Lekki is one of the most developed areas of Lagos, situated at the Atlantic Ocean side of the Lagos Lagoon. Lekki consists of over 20 high-end estates some of which are arranged within the two schemes; Lekki phase One and Two. This natural Peninsular, 80 kilometers long, is among the fastest real estate markets in Africa. Its sandy beaches including Maiyegun, Elegushi, Alpha Beaches and Oso Lekki Backwaters are viable tourism attractions.
A bridge connecting Ikoyi, another highbrow area, was commissioned by the Lagos State government in 2013. An international airport and a free trade zone are been planned for the district.
The first man to engage in commercial activities in Ebute-Lekki, Lutamu, was driven away by the sojourning grandson of one of the early settlers at Epe called Lotu. In leaving Epe, Lotu went eastward to the Lekki Lagoon in search of a place to access the sea as to be able to pursue the table salt manufacturing business. It was under the leadership of Lotu’s grandson called Ogundumosu that the British-deposed King of Lagos, Kosoko came to Lekki to settle his slaves. At the time the British surveillance team was making progress in their anti-slavery campaign in Lagos, Lekki was assuming the status of a major slave port. This development was quickly nipped in the bud when they arrived at this place and slaves were freed. Legal trades replaced the slave trade as Europeans exchanged things like tobacco, clothes, gin and other imported goods for things like Palm kernels and Palm Oil.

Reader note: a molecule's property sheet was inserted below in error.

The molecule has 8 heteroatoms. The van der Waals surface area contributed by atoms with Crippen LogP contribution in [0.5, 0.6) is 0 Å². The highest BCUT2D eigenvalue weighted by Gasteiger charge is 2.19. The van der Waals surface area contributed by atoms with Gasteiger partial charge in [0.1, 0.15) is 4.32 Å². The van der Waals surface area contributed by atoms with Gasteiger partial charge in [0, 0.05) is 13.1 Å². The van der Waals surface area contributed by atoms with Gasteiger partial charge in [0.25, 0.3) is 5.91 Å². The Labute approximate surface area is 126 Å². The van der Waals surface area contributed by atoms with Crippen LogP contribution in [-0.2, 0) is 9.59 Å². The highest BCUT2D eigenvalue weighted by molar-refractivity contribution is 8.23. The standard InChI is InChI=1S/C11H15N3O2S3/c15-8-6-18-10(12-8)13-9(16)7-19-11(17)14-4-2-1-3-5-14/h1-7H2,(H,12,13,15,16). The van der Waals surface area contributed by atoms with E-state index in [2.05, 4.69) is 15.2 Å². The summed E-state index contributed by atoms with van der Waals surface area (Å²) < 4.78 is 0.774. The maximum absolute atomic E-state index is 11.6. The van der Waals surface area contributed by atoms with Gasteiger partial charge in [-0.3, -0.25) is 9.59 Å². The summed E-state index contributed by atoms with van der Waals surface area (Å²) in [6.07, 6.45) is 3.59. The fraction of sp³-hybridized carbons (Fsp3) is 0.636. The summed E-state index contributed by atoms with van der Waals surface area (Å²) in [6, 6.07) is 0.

Kosoko, who came to Epe, a town about 50 kilometers away from his Lagos whose rulership he had just lost in 1851 had the ports of Lekki and that of Palma ceded to him in 1854. Eight years later, the British negotiated with him and obtained the territories. Lekki had since been tied with Lagos and is today a part of the Ibeju-Lekki Local Government Area of Lagos State with headquarters in Akodo.